Did you know the BBC has a number of websites which they don't make available to those of us in the UK?
Launched in February 2012 BBC Future was heralded as the new international technology, science, environment and health site from the British Broadcasting Corporation. If you try to access it in the UK (Link http://bbc.com/future ) you'll get this message:
It's not the only BBC site like this, you can't visit http://www.bbc.com/travel or http://www.bbcentertainment.com/ either.
Since the BBC is mostly funded by licence fees paid in the UK many people in the UK feel there's something not right about a BBC site which can't be viewed in the UK. As the Chief Executive of the TaxPayers’ Alliance said, "Those in Britain unable to access these services available to the rest of the world have every right to feel cheated."
The BBC are caught between a rock and a hard place though. It's a commercial website which earns money for the BBC through advertising; something the BBC is not allowed to do in the UK.
"Under the BBC’s Fair Trading rules commercial websites are not allowed to receive unfair promotion from the BBC’s public services. This prevents us from being able to provide Future content on BBC.co.uk," they say.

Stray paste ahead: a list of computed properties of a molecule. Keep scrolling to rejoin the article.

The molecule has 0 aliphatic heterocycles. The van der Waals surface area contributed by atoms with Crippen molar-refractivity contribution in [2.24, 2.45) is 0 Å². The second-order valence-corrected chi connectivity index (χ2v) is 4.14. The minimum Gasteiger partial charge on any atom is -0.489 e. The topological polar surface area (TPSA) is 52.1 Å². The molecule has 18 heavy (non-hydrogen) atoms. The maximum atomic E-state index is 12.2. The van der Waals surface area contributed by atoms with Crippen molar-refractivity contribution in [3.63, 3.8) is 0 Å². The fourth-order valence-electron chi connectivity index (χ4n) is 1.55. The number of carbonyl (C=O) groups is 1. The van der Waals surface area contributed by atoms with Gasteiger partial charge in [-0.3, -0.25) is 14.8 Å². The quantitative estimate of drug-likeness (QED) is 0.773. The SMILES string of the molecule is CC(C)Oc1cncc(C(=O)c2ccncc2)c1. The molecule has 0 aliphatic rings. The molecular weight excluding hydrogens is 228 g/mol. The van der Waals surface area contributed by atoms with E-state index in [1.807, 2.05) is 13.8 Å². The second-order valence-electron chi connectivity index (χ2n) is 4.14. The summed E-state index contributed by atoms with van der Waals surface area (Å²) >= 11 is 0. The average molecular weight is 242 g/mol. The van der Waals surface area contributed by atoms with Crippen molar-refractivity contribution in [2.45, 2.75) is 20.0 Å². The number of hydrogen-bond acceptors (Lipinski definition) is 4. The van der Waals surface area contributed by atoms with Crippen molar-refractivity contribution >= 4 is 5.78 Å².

So how do we in the UK view these BBC websites?I'm going to show you two methods. I'll use BBC Future as an example.
Method 1 - using the Internet Wayback ArchiveThere's a very useful site on Internet which keeps a a record of web pages. It's called the Internet Archive Wayback Machine and is available at http://archive.org/web/ . The Wayback Machine archives all BBC pages and you can view their latest 'BBC Future' pages at http://web.archive.org/web/*/www.bbc.com/future This page lists all the days an archive has been made and you can usually click the latest one and interact with it just as someone outside the UK would. It's an easy method where you won't be bothered by adverts - they are not archived, but does have disadvantages. You seldom get today's pages; if you are lucky you will see yesterday's pages. Not all pages are archived and it's poor at viewing the multimedia.
Method 2 - using a proxy server pluginI use the ZenMate Chrome plugin. It's free and available from https://zenmate.io/home Instructions on the site will tell you how to install and use it. To view the BBC Future site Click the plugin icon and set your location to New York. Then turn ZenMate on and go to the BBC Future website (http://bbc.com/future) It's as simple as that. Everything, including multimedia and adverts will work. Just remember to turn ZenMate off when you are finished. Zenmate can cause some problems with some websites which detect proxy servers, so to get round that I also use another plugin for Chrome - One Click Extensions Manager . Using that you can instantly disable and enable ZenMate as required. A word of warning though - be careful to decline the other items offered with it.
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